(Ok, the long road back has started. Here’s the first re-post from my old blog, before spammers managed to ruin it/Christoffer)
The popularity of Reggae in Sweden may have exploded in recent years compared to what it used to be and there’s no lack of talent among local acts. Unfortunately it does not seem to be much support for local releases. This have however not stopped the albums from coming, Swedish artists have dropped titles since way back in the 70ies when veterans like native “Peps Person” and immigrants like “Tony “Babatunde” Ellis” entered the scene.
This is the first of several reviews where i take a look at some Swedish releases that’s dropped through the years. I start whit one of my own favorites, the compilation “Swing-a-ling Soundsystem Volume One” which dropped in 92 when i took my first stumbling steps as a fan. It features some of the biggest names of the scene at that time, some who are still active and even at least one minor hit who managed to receive Tv exposure. Whit that being said, the main thing this album did for me was to introduce me to “Daddy Boastin”, the comedian of Swedish reggae. He has remained a favorite throughout the years and nowadays he’s mostly active as a part of Sweden’s premier soundsystem, “Trinity”.
Starting things of is “Drum & bass” by “Lion/Sly”, an duo (I assume) I know little about, Lion has continued with soundsystems like “Meditative Sounds” but who and where Sly is i don’t know. I remember I really liked this song but im not 100% sure that it has held up all that good, it’s still nice but i notice it’s flaws way more now. To start of i’d say it’s a fast song whit drums that feels flimsy and artificial. It owes a lot to the current, commercial club sound of the time, good? Yes but not the masterpiece i remember it to be. Right after it comes “Newspaper say so”, a vintage “Daddy Boastin” cut about current events and the news medias reporting. While i love the goofy, humorous image he has nowadays it’s nice to hear him on a more serious note. One can tell he has more intellectual capacity than what he’s usually showcasing. Also, his trademark rough voice is not present, he sounds smoother and more melodic than what he does now. Over all, this sounds good.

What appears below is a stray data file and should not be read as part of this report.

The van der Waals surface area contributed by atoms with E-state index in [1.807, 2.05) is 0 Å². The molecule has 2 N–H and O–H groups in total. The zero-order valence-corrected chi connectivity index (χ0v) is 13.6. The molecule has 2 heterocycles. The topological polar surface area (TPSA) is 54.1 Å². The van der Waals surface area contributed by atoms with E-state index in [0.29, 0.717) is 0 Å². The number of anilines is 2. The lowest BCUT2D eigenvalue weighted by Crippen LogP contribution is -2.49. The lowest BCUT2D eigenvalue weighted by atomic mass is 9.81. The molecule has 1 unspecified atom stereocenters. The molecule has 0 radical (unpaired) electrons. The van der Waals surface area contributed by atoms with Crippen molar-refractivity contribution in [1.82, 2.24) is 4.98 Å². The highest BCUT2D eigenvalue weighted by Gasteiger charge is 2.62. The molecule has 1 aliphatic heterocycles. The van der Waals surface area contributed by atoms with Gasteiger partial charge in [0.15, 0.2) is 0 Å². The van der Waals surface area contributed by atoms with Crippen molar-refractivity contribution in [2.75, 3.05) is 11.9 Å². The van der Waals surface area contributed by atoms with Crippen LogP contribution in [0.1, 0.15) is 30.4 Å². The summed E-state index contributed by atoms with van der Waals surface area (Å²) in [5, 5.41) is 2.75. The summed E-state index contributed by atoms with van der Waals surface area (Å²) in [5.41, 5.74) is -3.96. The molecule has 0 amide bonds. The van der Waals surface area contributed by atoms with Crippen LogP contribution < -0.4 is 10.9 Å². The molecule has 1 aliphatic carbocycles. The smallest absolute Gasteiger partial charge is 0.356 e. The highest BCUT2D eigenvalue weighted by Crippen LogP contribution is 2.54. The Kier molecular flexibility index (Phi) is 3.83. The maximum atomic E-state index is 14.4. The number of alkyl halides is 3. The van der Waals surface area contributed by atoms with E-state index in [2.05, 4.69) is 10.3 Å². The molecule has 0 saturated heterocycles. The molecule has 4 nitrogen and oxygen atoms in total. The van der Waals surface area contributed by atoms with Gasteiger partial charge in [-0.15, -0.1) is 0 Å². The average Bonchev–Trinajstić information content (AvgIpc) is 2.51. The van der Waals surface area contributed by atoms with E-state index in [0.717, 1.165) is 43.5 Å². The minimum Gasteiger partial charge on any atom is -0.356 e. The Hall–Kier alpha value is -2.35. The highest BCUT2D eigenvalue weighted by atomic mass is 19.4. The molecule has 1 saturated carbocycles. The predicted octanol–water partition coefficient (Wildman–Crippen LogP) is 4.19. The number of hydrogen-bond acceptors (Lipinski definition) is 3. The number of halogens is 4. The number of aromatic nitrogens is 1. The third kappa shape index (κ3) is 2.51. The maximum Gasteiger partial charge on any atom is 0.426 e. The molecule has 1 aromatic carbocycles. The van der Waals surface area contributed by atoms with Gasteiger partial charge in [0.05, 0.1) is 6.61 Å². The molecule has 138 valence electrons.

I skip one song (whit the artist “Papa Dee”, which i never liked) and we get to a “Daddy Boastin” cut, “Aids warning” which is one of my favorites on here. While having serious lyrics on how you gotta protect yourself and wear condoms this is a party track with a bubbly beat and a infectious (pun intended, lol) harmonica loop. This would work just as well on the dance floor now as it did then. After this comes “Reggae down on me” by “Isust”, a lighthearted crossover track who gained radio play and Tv exposure when it came. Not bad, melodic with Saxophones and real instruments but to “urban contemporary” for my taste. He have been active in various constellations through the years and is still recording.
More suited for sweaty bodies on a dance floor is “Slammin body” by “Rudy”, another artist I know nothing about and never heard outside of this compilation. He is doing a good job and toasts well. I want to get out of my chair and start dancing when hearing this, the lyrics do what they where set out to but will not impress (then again, that prob. wasn’t the intention). It’s a short album with only 9 tracks so next up is the last song, “Heartical vibes”, another track by “Lion/Sly”. It’s about coming to Sweden (as an immigrant) and features a few Swedish phrases which makes u go, “hmm…… was that in Swedish? “. It’s a catchy, anthem like song and a great end to an good (if not perfect) album which deserves it’s place in the Swedish Reggae history. Just wish i knew more bout some of the artists though…..